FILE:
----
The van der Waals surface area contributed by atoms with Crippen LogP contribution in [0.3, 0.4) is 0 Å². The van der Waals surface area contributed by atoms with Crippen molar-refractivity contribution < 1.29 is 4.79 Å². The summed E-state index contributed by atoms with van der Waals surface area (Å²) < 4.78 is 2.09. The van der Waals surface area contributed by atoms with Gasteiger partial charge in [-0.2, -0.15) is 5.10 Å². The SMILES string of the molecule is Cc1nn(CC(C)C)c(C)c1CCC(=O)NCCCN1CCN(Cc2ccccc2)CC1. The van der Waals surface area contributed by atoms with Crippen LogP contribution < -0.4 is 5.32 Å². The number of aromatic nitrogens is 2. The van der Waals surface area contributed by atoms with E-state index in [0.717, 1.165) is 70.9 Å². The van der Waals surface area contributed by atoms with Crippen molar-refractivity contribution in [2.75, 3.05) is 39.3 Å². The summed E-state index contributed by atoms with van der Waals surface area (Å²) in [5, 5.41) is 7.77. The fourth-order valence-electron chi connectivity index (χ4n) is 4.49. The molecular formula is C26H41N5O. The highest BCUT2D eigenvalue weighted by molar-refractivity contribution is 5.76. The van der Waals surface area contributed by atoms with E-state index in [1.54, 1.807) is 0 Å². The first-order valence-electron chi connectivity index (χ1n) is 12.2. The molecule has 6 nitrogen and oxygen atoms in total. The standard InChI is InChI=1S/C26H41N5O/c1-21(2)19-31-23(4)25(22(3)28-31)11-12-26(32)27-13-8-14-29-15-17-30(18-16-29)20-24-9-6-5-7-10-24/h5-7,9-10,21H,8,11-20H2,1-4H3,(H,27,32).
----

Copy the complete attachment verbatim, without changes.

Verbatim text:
The van der Waals surface area contributed by atoms with Crippen LogP contribution in [0.3, 0.4) is 0 Å². The van der Waals surface area contributed by atoms with Crippen molar-refractivity contribution < 1.29 is 4.79 Å². The summed E-state index contributed by atoms with van der Waals surface area (Å²) < 4.78 is 2.09. The van der Waals surface area contributed by atoms with Gasteiger partial charge in [-0.2, -0.15) is 5.10 Å². The SMILES string of the molecule is Cc1nn(CC(C)C)c(C)c1CCC(=O)NCCCN1CCN(Cc2ccccc2)CC1. The van der Waals surface area contributed by atoms with Crippen LogP contribution < -0.4 is 5.32 Å². The number of aromatic nitrogens is 2. The van der Waals surface area contributed by atoms with E-state index in [0.717, 1.165) is 70.9 Å². The van der Waals surface area contributed by atoms with Crippen molar-refractivity contribution in [2.75, 3.05) is 39.3 Å². The summed E-state index contributed by atoms with van der Waals surface area (Å²) in [5, 5.41) is 7.77. The fourth-order valence-electron chi connectivity index (χ4n) is 4.49. The molecular formula is C26H41N5O. The highest BCUT2D eigenvalue weighted by molar-refractivity contribution is 5.76. The van der Waals surface area contributed by atoms with E-state index in [1.54, 1.807) is 0 Å². The first-order valence-electron chi connectivity index (χ1n) is 12.2. The molecule has 6 nitrogen and oxygen atoms in total. The standard InChI is InChI=1S/C26H41N5O/c1-21(2)19-31-23(4)25(22(3)28-31)11-12-26(32)27-13-8-14-29-15-17-30(18-16-29)20-24-9-6-5-7-10-24/h5-7,9-10,21H,8,11-20H2,1-4H3,(H,27,32).